Review From User :
Let's get this out the way first: this is the most interesting, impressive and accomplished new novel I've read in a very long time. It is not for everyone, and it's often a difficult read, but it's one which I found affecting, disturbing and thought-provoking in equal measures.
The core of the book is a first person interior monologue written (or spoken) by an unnamed girl growing up in a small town in Ireland. We follow her in a broad narrative arc which runs from her birth through childhood then into adolescence and her years at university. She is always 'I' in this text; the 'you' here is addressed to her brother. He is born with a brain tumor which requires surgery to remove, an operation which leaves both physical scars and psychological echoes that haunt him through his youth.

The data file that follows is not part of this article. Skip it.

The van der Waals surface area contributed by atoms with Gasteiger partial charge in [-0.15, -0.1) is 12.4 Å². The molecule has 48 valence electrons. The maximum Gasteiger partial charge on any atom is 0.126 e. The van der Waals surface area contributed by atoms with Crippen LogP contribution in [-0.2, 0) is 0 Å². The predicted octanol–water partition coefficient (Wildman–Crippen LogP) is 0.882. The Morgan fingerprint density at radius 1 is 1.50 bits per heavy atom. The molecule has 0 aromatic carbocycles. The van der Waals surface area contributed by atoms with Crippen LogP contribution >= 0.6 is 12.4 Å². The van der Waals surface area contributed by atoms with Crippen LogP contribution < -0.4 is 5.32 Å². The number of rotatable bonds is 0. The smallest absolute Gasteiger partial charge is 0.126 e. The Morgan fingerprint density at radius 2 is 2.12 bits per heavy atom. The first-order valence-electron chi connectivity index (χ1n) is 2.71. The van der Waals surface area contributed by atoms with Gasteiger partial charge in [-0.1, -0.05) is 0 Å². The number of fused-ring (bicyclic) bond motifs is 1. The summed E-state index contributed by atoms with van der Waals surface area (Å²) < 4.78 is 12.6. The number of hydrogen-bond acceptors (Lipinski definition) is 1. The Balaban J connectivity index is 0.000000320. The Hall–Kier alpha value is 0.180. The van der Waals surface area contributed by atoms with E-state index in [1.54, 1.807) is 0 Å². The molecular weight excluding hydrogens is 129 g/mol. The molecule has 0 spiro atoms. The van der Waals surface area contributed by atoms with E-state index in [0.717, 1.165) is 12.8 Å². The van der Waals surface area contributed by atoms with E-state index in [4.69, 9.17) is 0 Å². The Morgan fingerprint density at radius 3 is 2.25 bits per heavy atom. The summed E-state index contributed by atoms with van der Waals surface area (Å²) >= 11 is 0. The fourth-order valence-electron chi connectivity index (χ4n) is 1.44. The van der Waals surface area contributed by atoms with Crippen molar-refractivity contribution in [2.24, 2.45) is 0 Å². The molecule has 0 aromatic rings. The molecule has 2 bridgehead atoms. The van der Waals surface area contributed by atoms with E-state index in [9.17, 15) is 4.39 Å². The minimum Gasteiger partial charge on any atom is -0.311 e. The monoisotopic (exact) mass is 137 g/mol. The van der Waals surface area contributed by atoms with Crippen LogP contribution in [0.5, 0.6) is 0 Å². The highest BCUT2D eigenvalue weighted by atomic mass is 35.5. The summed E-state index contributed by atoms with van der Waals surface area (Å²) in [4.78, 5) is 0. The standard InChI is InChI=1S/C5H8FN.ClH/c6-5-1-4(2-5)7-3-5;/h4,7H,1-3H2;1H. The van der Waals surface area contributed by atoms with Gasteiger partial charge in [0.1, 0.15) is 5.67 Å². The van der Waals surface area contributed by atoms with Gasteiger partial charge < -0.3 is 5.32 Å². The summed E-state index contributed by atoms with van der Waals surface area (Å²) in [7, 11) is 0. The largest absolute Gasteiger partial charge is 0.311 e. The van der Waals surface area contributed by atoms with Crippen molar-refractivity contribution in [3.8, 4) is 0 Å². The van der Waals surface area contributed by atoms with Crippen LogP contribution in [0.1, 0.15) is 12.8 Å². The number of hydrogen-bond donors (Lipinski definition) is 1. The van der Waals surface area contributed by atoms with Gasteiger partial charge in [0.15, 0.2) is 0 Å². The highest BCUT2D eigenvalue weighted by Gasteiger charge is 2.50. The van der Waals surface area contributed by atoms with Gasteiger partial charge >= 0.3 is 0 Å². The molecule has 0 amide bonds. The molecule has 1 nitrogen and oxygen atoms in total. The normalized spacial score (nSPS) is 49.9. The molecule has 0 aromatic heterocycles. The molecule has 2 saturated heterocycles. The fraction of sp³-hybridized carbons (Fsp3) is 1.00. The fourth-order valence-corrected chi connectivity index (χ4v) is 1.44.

It's the style which hits you first. It's the kind of thing which used to be called a 'stream of consciousness' even though that hardly works as an adequate descriptor here. There are no speech marks, and next to no commas. The sentences are ungrammatical, broken-up and restitched with the seams showing. They're peppered with Irish slang and colloquialisms. The flow approximates speech, but the content is frequently far more poetic than anything this character would actually say to anyone. A manifestation of the unconscious, perhaps.